How I Made A Bench From Cinder Blocks and Salvaged Wood


If you’ve seen one bench you have seen them all, right? Wrong. Many moons ago when I first started my Pinterest account a picture of a clever cement block bench caught my eye. Maybe you have seen it too. If you have been “pinning” for more than 32 hours I guarantee you have seen it.


Via Lena Sekine


This picture came in your “So You Want To Pin But Never Intend To Make The Stuff You Pinned” Starter Kit. Can I tell you that without fail every time someone “discovers” I am a DIY blogger, I am sent a picture of this bench at some point. For a lack of better words it has been haunting me-think The Ghost of Home Depot’s Past. After what seemed like an eternity I FINALLY  gave in and made my own version of this bench. This is another element of my backyard transformation, that I am documenting-slowly but documentation nonetheless. No worries, I will reveal the finished product before Lauryn Hill releases a new album.



Check out this easy outdoor bench tutorial on Avdoeswhat.comAlthough I love the original pin I knew for my design needs I wanted to make changes particularly length and height. Instead of a long bench this project is more of a loveseat or what I affectionately call a “Bae Bench.” 

Bae = “Before Anyone Else” Is an affectionate term similar to and interchangeable with babe, boo, sweetie, etc. Can be used romantically or with people you care strongly for. It also means poop in Danish but doesn’t matter because we are in Amuuuurica.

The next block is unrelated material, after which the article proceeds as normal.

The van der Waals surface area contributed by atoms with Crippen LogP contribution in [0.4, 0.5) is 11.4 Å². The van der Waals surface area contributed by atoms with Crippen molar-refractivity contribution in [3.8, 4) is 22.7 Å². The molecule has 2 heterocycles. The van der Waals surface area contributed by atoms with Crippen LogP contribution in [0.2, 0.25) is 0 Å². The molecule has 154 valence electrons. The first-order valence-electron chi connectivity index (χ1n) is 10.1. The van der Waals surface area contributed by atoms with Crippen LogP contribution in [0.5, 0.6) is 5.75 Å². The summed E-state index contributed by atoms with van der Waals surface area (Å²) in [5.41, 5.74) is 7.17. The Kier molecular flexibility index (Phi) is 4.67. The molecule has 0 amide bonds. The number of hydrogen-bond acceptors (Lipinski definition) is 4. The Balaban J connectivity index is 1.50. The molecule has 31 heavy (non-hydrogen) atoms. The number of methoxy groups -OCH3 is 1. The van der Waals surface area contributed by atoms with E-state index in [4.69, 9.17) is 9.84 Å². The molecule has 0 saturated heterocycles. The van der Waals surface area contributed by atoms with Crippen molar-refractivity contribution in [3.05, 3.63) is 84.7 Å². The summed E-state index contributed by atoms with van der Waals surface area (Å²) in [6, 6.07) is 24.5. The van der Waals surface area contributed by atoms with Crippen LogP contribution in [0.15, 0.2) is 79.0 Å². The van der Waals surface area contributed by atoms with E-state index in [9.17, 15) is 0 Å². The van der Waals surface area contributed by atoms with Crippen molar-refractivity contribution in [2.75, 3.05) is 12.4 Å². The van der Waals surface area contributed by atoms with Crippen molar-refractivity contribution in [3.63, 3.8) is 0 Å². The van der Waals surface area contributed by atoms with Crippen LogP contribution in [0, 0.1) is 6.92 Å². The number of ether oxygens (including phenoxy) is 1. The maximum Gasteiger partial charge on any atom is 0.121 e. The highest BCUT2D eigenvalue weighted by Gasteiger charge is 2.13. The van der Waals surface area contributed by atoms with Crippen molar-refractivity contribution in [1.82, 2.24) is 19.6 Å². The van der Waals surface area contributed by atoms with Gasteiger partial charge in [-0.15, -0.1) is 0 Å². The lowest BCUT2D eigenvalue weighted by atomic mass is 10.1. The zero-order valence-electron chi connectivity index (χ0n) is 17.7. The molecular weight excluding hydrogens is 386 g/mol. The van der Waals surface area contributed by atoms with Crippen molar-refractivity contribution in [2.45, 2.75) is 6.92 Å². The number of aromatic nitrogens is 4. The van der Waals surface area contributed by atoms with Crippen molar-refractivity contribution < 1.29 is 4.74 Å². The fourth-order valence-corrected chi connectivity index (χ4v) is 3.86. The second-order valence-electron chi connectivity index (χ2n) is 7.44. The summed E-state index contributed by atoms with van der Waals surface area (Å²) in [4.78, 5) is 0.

What You Need:

  • 8 Cinderblocks (I used 2 with 2 holes and 6 with 3 holes just to make things interesting)
  • 2 pieces of  2″ x 6″ x 6 ft. lumber 
  • Spray paint
  • Concrete adhesive 
  • Painter’s Tape (Optional)
  • Wood sealer/stain (Optional but recommended)


Having different shaped cinder blocks allowed me to play around with the configuration but once it was settled I started taping off the areas I wanted painted.


Some tutorials use latex paint but I used spray instead. In 31 years I have never seen graffiti fade on a concrete wall so…20160428_104653Let the paint dry overnight before peeling the tape. *NOTE* I used this same technique to paint an outdoor rug

What time is it? Lumber time! This is the time to stain and seal the wood. It is optional but if you want the wood to last longer I suggest it. Also I got this wood literally for PENNIES because salvage yards are boss. These 2 pieces of wood cost me around $1.25! 

20160718_095912Now it is time to assemble! Another change I made is that I did not use concrete adhesive. If you own your home or have no intention of ever moving your bench I say go for it but it was going be too heavy for me to move. For security, I made sure the ground was really level and even pushed some of the base into the soil for extra stability.  Once you are happy with the placement feed the wood beams through the top holes of the cinderblocks. Since this is a “Bae Bench” I used some electronic tea light candles for additional ambience.


Grand total? $18! completely worth it. The spray paint cost the most (because it is multiple colors). I am going to sit down and think of all the money I saved.


What are some DIY projects you would like to create with unusual materials?

5 thoughts on “How I Made A Bench From Cinder Blocks and Salvaged Wood

  1. So you’re sitting on two wood slats? Is this finished? It looks more like a plant shelf. Am I confused?

  2. Love the idea! I’m going to do something similar on my deck. Think I will just add cinder blocks in the middle to have added support. Feel like it would start sagging with repeated use. Will the spray paint fade over time or did you seal it?

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